A Close-up View of the Wildflower
by Brian Johnston (Canada)
As summer turns to fall, the roadsides of southern Ontario are coloured with the yellow blooms of Goldenrod and the purple flowers of New England Aster. The Aster family is the second largest on a global scale, with only the Orchids surpassing it in terms of number of species. Although some Asters are cultivated, most, like the one discussed in this article, are true wild flowers.
The photograph above shows the characteristic purple rays surrounding a yellow disk. Most blooms are two to three centimetres in diameter, with from fifty to one hundred rays. The one shown is a particularly fine example. Many blooms are less symmetrical, and have rays which are twisted and partially folded back. The image below of a portion of the main stem, shows this clearly. Most of the plants that I have observed are from one-half to one metre in height, with very strong stalks, and have a profusion of blooms at the tips of branches.
A closer view of several buds in the process of blooming reveals another characteristic of this plant; the pointed purple-green bracts (modified leaves) surrounding the rays.
Notice that the edge of the lance-shaped (lanceolate) leaves is also purple, and has very fine hairs around its perimeter.
The next image clearly shows the ring of bracts surrounding the bloom. Notice that they overlap in several layers - another characteristic of this family.
The flowers of New England Aster are wonderful, but in my view, it is the buds about to bloom that are particularly beautiful. Notice the contrast between the very rough surface of the bracts and the purple smoothness of the opening rays.
If you look closely at the image above, you will notice that the body of each bract is covered with what look like tiny hairs. Under the microscope, dark ground illumination reveals these to be glandular sticky protuberances. There are so many of these that the base of the flower may actually feel slippery to the touch. The image below shows the surface of one of the lower (greener) bracts.
The upper (purple) bracts have similar glandular protuberances.
At the very tip of each bract there are spiny protuberances in addition to the glandular ones. The image below shows these at the same magnification as the two earlier images. If you look carefully at the image of the bud about to bloom (third above), both types can be seen.
It may appear, when looking at the first photograph in the article, that the Aster is a single flower. In fact, it is a composite of many small flowers. Perhaps the most well known composite flowers are the Dandelion and Sunflower. Like the Sunflower, the Aster is composed of two types of flowers: disk flowers and ray flowers. The central circle of the bloom is made up of many disk flowers. In the image below, the red tipped disk flowers at the centre have yet to bloom. A little further from the centre, some have bloomed, and the tube-like corolla can be seen with the anther protruding. At the very edge of the central disk are the ray flowers. Each ray flower has a petal attached, so if you count the number of petals, this will be the number of ray flowers in the bloom.
If we move in closer, the individual disk flowers can be observed. Out of each tubular corolla a stamen protrudes. (The stamen is the pollen-bearing, or male organ of a flower.) Although hard to see, there are four or five stamens which are fused together by their anthers to form the protruding cylinder.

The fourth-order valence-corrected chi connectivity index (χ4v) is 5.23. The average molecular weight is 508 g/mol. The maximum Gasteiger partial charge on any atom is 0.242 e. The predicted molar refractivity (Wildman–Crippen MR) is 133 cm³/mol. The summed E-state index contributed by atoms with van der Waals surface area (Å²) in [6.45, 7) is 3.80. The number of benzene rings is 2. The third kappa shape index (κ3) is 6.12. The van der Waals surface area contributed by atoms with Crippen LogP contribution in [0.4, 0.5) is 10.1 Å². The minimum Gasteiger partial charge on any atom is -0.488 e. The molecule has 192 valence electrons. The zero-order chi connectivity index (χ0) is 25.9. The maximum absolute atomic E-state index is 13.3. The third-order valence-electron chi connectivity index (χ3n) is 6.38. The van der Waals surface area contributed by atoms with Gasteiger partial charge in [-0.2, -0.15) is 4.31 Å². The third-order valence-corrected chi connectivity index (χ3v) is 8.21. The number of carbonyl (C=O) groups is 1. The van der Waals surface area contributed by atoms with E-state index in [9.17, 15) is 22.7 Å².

Under the microscope, (again using dark ground illumination), you can see one of the anthers in focus, covered with pollen.
At the edge of the central disk are many ray flowers. Protruding from each, in the image below, are two long stigma lobes. (The stigma is the female organ where the pollen lands.)
When observed under the microscope, a portion of one of these ray flowers reveals the purple "petal" (which should really be called the "ray"). To the right is the branching point of the two lobes of the stigma.
Using a higher magnification, the prickly yellow pollen grains of the New England Aster are visible sticking to a portion of a yellow-brown lobe.
Once pollination has finished, the rays of the bloom begin to turn brown and curl up like a party whistle.
Eventually the ovary transforms into a kind of fruit called an achene. (Non botanists call this the "seed".)
The low magnification photographs in the article were taken using a Nikon Coolpix 4500 with natural light and the Nikon Cool light SL-1. Higher magnification images were taken using a Sony CyberShot DSC-F 717 equipped with an accessory achromat which screws into the 58 mm filter threads of the camera lens. (This produces a magnification of from 7X to 9X for a 4x6 inch image.) Still higher magnifications were obtained by using a macro coupler (which has two male threads) to attach a reversed 50 mm focal length f 1.4 Olympus SLR lens to the F 717. (The magnification here is about 13X for a 4x6 inch image.) The photomicrographs were taken with a Leitz SM-Pol microscope (using a dark ground condenser), and the Coolpix 4500. The image below shows the Sony with the reversed SLR lens and the photographic setup.
For the macro photographs, aperture priority was used, with an f-stop of 8.0 to maximize the depth of field. Centre-weighted exposure determination was utilized in most images.
Although this exploration of a common wildflower will appear in a winter issue of Micscape, I hope that it will bring fond memories of the cool days of the early fall, and perhaps anticipation for the return of wildflowers next spring!
All comments to the author Brian Johnston are welcomed.
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